Album Reviews

Fenech-Soler – Fenech-Soler

(B-Unique) UK release date: 27 September 2010


Great things have been touted for Fenech-Soler, despite the fact their name sounds like a lawnmower manufacturer from their native Northamptonshire. Having made some waves in their festival appearances, the band are now stepping forward with their debut album, prior to a mammoth tour of the UK.

The fact they have honed their skills as a live act bears repeating, for this record has a strong ‘live’ element, especially in the way the drums are arranged, with some exciting fills to complement the bouncy rhythms. Along with this is the voice of Ben Duffy, Fenech-Soler’s principal weapon, who is able to elevate songs like Lies to the realms of extreme catchiness through a wonderfully exuberant falsetto.

This is a pumped-up record, made up of equal parts White Island and UK city dancefloor. As a result it is likely to delight those that follow the output of labels like Modular, as well as those searching for a bit of 1980s-influenced power pop on the side. Highly energetic, the tunes would grace the town nightclub, but work equally well for radio consumption.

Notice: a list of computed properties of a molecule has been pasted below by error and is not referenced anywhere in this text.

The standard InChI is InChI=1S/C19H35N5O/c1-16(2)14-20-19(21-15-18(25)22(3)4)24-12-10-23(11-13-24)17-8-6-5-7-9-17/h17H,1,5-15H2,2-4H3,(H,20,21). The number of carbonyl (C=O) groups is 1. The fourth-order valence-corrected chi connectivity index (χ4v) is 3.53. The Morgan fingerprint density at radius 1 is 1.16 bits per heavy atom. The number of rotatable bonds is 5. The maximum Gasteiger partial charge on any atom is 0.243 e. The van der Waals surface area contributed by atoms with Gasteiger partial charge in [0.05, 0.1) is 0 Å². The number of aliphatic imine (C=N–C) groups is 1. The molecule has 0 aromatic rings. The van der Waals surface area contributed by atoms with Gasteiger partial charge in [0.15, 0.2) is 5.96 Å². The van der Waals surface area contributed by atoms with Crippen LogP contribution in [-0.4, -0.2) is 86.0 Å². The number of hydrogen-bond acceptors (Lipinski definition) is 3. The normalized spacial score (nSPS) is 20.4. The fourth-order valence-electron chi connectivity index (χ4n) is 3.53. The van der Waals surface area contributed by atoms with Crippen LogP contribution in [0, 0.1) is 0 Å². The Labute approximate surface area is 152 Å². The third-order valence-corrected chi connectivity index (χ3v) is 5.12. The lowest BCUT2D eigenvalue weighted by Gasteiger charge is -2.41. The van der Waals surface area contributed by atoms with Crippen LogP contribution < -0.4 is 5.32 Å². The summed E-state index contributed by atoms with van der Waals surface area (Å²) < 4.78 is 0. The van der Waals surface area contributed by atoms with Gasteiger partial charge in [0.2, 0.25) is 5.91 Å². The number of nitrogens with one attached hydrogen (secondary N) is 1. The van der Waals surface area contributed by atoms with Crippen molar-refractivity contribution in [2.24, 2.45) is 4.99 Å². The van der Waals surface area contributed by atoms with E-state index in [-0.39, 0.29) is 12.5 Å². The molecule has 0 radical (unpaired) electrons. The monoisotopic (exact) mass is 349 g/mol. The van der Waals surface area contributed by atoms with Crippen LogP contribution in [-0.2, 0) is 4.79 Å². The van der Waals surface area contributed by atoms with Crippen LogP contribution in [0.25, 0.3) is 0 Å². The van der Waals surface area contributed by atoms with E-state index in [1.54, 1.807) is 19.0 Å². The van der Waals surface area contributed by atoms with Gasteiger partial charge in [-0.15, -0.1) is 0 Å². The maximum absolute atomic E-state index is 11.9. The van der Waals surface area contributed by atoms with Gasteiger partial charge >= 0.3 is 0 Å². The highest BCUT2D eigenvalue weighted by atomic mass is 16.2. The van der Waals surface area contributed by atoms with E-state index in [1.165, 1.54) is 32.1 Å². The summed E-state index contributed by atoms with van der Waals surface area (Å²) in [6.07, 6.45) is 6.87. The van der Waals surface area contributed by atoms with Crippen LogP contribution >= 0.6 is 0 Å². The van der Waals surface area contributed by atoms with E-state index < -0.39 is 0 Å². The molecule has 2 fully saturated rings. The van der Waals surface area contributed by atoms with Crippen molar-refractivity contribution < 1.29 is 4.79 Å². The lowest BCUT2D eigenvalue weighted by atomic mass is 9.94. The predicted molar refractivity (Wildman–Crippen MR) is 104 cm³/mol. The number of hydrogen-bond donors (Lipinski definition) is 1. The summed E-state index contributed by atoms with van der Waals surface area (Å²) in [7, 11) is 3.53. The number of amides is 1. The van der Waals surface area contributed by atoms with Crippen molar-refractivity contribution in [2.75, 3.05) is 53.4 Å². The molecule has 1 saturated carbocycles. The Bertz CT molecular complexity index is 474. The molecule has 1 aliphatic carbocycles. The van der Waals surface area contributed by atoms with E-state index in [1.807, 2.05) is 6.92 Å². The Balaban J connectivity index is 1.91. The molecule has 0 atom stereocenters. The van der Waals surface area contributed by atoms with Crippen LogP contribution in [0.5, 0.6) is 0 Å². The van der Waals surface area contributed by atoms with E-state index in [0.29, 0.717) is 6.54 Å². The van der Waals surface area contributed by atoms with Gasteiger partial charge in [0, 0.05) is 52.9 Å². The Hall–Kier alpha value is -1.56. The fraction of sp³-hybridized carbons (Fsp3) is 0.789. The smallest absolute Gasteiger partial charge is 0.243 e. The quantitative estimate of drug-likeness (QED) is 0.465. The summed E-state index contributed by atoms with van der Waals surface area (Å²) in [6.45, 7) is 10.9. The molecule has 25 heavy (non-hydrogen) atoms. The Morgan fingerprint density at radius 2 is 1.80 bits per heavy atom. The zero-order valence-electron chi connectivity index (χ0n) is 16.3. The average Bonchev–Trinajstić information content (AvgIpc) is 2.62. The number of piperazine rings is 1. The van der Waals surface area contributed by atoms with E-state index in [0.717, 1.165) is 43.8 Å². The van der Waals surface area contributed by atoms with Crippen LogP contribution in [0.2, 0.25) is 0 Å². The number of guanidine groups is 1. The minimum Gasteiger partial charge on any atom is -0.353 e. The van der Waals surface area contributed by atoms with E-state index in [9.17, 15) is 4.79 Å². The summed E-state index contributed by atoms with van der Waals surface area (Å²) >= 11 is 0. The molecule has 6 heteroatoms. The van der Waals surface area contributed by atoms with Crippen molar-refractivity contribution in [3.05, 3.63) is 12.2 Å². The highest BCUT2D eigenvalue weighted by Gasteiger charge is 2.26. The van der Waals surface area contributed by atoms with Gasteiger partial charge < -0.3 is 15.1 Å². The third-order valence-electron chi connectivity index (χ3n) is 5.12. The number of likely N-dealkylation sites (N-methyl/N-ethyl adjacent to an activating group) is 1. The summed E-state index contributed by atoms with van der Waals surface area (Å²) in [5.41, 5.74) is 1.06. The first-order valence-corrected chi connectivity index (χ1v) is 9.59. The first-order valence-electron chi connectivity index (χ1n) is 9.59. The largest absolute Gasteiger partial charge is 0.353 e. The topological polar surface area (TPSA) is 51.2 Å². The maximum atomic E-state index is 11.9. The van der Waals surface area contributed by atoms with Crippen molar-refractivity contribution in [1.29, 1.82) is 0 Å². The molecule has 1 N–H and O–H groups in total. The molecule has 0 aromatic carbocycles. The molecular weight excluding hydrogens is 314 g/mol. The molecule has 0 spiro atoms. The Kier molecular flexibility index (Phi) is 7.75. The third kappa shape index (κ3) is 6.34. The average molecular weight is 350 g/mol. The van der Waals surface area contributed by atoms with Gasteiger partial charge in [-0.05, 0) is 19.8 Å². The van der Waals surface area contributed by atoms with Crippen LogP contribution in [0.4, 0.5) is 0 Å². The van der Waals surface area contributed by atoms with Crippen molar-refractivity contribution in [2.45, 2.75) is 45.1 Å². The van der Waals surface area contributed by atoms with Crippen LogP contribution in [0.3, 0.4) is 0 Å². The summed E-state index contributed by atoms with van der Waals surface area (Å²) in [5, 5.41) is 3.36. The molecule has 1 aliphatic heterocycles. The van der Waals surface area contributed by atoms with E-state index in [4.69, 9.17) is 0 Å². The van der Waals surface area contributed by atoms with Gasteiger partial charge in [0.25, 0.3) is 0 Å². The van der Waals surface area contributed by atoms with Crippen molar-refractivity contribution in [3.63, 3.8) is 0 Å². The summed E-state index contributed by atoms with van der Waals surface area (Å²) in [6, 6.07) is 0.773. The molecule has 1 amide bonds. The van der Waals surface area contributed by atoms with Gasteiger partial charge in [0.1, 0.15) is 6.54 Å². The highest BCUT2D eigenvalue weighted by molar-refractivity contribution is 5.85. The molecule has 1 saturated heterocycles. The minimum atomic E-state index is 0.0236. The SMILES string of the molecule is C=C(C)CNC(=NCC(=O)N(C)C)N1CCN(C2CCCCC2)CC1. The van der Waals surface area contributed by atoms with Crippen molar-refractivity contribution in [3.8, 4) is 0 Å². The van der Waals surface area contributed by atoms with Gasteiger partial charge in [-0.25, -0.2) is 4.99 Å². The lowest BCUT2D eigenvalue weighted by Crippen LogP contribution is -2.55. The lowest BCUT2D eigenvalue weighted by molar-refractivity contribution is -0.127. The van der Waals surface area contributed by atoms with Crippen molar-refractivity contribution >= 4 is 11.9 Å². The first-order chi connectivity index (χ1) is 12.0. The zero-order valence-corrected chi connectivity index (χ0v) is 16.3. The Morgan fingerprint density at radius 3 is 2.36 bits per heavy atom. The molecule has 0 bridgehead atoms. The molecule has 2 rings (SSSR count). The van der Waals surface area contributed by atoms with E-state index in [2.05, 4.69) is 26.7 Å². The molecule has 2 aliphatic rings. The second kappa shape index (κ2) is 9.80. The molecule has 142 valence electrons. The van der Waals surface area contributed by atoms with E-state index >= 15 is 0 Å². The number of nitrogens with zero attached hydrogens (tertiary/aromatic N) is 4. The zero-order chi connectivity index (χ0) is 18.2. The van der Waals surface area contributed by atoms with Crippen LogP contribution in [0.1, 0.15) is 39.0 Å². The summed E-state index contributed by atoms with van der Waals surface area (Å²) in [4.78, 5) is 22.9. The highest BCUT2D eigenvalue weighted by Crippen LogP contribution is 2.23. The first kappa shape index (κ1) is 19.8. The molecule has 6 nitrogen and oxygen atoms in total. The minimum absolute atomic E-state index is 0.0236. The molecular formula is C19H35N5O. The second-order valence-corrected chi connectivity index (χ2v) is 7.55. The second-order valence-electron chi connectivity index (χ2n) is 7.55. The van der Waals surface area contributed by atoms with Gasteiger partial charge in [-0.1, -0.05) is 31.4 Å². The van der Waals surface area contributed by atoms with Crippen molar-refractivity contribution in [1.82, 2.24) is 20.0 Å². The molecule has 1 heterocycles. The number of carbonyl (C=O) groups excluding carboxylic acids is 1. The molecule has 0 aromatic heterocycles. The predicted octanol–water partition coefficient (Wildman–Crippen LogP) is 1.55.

Lies, one of the best songs here, is the second part of an excellent opening triptych that brims with fizz and intention, with Battlefields and Golden Sun adding their own warmth to proceedings. Influences range across the dance spectrum, with elements of Italo disco and chopped-up French house music, but with a resultant sound that is the band’s own.

Nor are the songs completely predictable, with several unexpected harmonic twists and turns in Battlefields alone. The words are flexible, sometimes directly at odds with the music’s decidedly positive message, with Duffy refreshingly unafraid to pepper the positivity with a few lyrical barbs. Among the punchy, peak time club anthems are a few more introverted moments, with The Great Unknown revealing a tender underbelly, and Stonebridge starting out with soft intimacy before drawing back the curtains to reveal a more honed dance number.

The record is almost over before it’s fully established, scoring extra points for not outstaying its welcome in ten tracks and making sure that, one or two slight examples of filler apart, there is nothing here that sounds extraneous.

So if you need a musical fillip to help you stave off the onset of Autumn, this debut from the Nene valley quartet may just well be the one to do it. All of which begs the question – why couldn’t this have been released for the summer itself? Oh well, we’ll just have to close our eyes and pretend, until the temperature hots up again.


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